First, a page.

One of the things we find fascinating are how places and/or buildings change -- or don't change -- over time. Sometimes it's a simple paint job on an old house or building while at other times an entire building -- or entire block -- is completely redeveloped. Sometimes the transformation takes several years, while in other cases the landscape changes rather quickly.

Click the image below for two views of "E" Street in downtown San Bernardino, first from the 1940s and next from 2007.

Both views are looking north toward the intersection with 3rd Street (note: the 1940s postcard incorrectly states the view as being from 3rd Street as opposed to being toward 3rd Street).

On the immediate left is the Harris Co. department store, with its decorative elements, while just beyond it is the Andresen Building, which was the former home to Bank of America. As seen in the 2007 view, both structures remain standing today, though the Harris Co. building is currently closed.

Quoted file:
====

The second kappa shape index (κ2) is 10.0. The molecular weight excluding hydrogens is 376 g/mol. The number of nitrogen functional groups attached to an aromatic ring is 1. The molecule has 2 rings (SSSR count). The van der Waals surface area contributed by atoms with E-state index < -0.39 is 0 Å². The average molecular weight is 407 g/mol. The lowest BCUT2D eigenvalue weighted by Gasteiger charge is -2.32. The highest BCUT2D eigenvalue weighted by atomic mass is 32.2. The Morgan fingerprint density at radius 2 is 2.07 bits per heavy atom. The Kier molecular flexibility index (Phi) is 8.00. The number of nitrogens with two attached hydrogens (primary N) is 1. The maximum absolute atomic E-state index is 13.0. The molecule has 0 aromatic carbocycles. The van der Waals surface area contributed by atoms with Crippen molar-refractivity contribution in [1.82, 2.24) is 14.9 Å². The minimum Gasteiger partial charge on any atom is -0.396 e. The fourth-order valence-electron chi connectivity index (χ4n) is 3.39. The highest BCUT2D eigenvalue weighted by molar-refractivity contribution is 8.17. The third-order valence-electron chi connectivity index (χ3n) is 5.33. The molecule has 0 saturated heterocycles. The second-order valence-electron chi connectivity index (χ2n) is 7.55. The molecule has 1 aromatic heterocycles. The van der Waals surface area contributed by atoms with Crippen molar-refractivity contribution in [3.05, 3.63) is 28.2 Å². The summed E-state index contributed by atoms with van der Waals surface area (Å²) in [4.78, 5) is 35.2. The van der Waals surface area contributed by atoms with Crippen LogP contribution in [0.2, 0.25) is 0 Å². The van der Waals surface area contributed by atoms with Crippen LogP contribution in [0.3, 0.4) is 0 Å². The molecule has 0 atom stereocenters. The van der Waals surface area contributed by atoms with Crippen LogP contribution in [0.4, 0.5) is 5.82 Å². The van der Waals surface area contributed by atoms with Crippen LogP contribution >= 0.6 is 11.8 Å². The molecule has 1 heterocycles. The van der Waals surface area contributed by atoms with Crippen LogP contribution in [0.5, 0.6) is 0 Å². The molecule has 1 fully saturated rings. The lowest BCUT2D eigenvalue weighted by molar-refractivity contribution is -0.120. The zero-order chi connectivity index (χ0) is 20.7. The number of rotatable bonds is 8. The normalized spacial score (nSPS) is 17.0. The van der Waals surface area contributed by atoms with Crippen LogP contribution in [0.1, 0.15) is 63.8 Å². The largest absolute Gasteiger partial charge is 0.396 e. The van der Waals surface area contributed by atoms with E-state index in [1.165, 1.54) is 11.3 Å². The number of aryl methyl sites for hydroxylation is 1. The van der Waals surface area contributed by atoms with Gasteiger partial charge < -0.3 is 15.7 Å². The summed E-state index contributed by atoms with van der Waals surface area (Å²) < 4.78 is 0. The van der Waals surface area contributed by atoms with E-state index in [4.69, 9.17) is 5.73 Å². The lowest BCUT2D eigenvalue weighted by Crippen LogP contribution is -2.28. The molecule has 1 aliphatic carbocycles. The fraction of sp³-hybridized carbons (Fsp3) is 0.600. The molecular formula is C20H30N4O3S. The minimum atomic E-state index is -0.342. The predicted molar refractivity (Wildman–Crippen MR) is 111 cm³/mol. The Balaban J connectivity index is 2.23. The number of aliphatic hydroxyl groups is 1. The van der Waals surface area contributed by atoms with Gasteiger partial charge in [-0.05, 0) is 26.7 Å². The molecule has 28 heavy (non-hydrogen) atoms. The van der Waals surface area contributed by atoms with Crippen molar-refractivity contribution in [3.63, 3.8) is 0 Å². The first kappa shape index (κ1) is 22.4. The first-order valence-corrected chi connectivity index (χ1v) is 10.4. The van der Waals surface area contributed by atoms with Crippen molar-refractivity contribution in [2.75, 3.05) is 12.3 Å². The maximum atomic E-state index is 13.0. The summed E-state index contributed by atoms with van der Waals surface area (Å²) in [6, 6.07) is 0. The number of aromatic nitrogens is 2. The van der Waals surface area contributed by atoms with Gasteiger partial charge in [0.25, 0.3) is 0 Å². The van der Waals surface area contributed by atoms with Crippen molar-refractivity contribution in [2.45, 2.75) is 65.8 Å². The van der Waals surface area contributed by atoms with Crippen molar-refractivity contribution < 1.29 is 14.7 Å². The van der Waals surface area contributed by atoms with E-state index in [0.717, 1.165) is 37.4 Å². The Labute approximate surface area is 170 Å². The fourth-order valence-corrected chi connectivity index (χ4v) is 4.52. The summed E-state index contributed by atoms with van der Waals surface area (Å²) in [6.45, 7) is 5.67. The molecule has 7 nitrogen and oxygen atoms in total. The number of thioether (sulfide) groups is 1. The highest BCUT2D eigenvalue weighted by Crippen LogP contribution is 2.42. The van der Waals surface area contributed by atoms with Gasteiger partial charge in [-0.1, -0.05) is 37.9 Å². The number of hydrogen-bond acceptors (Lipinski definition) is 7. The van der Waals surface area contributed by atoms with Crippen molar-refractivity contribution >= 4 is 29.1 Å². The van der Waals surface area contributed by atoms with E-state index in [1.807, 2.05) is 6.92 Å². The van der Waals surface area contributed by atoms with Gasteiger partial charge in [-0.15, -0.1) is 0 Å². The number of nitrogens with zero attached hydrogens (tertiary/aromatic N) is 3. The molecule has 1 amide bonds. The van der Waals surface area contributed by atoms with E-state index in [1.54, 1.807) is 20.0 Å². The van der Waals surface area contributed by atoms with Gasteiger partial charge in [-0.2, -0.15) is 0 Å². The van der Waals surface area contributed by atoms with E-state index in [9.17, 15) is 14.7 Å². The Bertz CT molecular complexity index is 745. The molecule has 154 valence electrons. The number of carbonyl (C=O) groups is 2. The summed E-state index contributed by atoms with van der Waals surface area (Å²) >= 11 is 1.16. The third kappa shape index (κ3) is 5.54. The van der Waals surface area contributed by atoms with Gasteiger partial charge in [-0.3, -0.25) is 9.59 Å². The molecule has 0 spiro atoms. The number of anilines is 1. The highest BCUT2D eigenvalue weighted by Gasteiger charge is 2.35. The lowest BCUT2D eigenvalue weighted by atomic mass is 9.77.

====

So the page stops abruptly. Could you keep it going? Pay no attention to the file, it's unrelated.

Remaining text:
On the right, the scene has changed dramatically. Civic Plaza -- which encompasses City Hall, Exhibit Hall and the Clarion Hotel -- has replaced the buildings on the immediate right, including the one-time branch of Citizens' National Bank (foreground) and the four-story, 1890 Katz Building (background).

With the redevelopment of Carousel Mall -- of which the Harris Co. building anchors its eastern end -- becoming much more probable, the immediate area is likely to change dramatically once again.

Flash: 'E' at Third: 1940s - 2007


Harris Co.

3rd Street toward E Street
(where Carousel Mall
sits today)

E Street toward 3rd Street

E Street toward 3rd Street

Sources: City of San Bernardino, San Bernardino Sun

Then & Now - Main at Mission Inn